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2007 June 19, Shu-mei Shih, Visuality and Identity: Sinophone Articulations across the Pacific, University of California Press, ISBN 9780520249448, OL 9691040M, page 138:
- The Sinophone aspects of Taiwan culture cannot be extricated from the totality of culture as such in Taiwan, and neither can Japanophone aspects, as some older-generation Taiwanese continue to speak Japanese and contemporary urban culture is significantly influenced by what is going on in Tokyo.
Noun: Speaker of Chinese
1994, Eugene Chen Eoyang, “The Many “Worlds” of World Literature: Pound and Waley as Translators of Chinese”, in Lawall, Sarah editor, Reading World Literature: Theory, History, Practice, University of Texas Press, ISBN 9780292746794, OL 10293922M, page 241:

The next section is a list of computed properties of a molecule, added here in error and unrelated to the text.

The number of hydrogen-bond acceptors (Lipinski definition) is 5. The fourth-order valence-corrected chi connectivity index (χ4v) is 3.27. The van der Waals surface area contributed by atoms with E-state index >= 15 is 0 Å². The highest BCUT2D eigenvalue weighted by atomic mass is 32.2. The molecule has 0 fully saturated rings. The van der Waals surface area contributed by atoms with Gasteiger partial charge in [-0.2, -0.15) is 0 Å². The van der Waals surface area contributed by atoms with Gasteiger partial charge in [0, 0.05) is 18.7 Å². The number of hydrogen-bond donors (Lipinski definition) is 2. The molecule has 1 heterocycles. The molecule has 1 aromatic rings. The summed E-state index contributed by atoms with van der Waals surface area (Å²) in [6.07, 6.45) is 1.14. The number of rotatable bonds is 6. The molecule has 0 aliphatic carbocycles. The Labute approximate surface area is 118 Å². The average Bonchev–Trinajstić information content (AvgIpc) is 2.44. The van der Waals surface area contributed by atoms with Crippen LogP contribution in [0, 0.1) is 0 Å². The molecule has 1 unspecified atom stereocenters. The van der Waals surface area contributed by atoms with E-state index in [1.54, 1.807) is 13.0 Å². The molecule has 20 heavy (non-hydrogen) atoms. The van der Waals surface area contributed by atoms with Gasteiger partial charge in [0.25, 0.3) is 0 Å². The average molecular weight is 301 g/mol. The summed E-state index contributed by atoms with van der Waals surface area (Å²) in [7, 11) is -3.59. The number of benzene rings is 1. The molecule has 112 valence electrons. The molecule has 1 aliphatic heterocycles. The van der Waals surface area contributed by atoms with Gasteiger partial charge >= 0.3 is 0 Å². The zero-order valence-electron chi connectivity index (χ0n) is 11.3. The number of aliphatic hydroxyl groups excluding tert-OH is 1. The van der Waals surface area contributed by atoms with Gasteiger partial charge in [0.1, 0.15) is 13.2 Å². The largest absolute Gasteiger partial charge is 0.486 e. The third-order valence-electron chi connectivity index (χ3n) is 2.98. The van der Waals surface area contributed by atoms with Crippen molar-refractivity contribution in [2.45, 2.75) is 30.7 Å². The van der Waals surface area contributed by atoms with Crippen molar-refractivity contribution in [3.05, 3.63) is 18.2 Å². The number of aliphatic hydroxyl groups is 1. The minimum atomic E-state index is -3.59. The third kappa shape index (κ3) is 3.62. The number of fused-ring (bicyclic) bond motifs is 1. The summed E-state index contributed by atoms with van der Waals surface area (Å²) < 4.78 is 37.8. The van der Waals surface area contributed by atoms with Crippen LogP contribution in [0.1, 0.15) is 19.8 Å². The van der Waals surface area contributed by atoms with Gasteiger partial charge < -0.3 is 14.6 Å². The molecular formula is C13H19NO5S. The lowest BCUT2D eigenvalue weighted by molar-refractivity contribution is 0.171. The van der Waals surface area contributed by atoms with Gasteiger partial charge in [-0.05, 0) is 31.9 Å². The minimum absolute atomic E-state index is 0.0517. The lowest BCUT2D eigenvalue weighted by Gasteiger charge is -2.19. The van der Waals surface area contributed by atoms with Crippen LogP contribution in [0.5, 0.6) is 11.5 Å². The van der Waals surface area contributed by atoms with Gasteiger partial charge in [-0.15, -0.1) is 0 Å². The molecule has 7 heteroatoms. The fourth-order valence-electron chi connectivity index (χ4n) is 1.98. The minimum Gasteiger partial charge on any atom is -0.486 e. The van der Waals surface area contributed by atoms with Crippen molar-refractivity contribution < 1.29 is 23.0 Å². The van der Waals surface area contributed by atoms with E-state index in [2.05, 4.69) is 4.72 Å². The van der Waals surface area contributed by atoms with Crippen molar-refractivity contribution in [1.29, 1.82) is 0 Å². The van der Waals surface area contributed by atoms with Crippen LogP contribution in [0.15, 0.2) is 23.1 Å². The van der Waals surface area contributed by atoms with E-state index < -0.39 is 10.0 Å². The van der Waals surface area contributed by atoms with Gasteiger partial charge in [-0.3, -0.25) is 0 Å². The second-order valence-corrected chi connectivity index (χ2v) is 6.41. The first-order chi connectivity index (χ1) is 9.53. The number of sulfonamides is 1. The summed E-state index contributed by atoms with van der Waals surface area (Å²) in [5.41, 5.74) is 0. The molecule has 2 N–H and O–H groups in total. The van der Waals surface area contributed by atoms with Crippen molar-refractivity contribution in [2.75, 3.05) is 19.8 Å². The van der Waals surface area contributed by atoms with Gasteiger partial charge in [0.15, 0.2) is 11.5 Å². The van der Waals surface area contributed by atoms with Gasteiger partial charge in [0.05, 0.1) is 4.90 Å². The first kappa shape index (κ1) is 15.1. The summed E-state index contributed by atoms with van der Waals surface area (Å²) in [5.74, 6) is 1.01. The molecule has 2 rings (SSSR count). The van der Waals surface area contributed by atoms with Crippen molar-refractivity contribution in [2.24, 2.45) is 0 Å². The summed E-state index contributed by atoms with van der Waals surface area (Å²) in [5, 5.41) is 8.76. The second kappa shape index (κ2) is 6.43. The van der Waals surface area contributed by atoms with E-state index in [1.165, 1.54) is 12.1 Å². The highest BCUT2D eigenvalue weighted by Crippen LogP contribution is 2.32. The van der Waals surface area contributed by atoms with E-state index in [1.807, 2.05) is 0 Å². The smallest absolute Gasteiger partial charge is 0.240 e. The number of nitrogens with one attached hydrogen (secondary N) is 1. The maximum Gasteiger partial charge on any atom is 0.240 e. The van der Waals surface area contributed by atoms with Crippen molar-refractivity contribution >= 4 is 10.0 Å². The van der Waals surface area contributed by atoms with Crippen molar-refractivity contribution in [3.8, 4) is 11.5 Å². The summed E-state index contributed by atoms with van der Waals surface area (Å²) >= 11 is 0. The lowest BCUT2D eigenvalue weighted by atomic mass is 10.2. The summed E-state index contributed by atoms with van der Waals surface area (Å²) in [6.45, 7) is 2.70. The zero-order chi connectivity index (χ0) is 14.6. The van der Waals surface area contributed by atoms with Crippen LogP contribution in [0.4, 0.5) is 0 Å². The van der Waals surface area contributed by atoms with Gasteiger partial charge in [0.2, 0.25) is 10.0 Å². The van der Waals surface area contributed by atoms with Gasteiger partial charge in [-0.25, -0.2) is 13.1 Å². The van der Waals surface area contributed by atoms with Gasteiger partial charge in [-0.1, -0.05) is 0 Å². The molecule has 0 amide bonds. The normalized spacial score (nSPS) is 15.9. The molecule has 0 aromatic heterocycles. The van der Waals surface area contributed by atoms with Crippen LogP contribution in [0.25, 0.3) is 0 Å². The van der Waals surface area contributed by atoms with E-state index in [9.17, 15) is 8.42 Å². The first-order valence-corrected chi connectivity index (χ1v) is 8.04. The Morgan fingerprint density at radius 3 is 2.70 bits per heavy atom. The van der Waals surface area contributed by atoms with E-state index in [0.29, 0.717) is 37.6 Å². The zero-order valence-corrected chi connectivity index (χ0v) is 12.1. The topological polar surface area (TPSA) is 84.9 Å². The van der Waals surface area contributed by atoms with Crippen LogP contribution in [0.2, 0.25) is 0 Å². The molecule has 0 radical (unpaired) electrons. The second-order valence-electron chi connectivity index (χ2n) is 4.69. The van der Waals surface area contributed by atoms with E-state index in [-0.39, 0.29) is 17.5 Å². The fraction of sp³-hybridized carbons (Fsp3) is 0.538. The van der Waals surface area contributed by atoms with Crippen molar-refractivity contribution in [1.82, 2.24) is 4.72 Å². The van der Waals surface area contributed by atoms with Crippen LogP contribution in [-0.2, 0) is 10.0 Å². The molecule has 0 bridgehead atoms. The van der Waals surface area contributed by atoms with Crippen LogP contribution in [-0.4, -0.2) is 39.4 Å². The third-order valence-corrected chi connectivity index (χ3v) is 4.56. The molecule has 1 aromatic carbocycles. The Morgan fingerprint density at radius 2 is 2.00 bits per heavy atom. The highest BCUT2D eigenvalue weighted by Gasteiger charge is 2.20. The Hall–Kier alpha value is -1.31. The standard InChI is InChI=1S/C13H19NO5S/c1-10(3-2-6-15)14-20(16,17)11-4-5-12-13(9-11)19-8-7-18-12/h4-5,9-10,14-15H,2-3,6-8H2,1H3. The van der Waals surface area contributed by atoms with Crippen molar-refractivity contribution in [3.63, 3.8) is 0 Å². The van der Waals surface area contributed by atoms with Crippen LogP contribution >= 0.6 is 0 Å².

2011 December 28, Karen Laura Thornber, “Collaborating, Acquiescing, Resisting: Early Twentieth-Century Chinese Transculturation of Japanese Literature”, in King, Richard; Poulton, Cody; Katsuhiko Endo editors, Sino-Japanese Transculturation: From the Late Nineteenth Century to the End of the Pacific War, Lanham: Lexington Books, ISBN 9780739171509, OL 25078145M, page 103:
- The current spotlight on habitually disregarded peoples and cultural phenomena—such as resident Koreans and their literature (in Japan), the Japanese-language compositions of colonial and even postcolonial Korean and Taiwanese writers, the Chinese-language compositions of Japanese writers in both the premodern and modern periods, and the heteroglossia of the Japanophone and the sinophone more generally—is welcome and long overdue.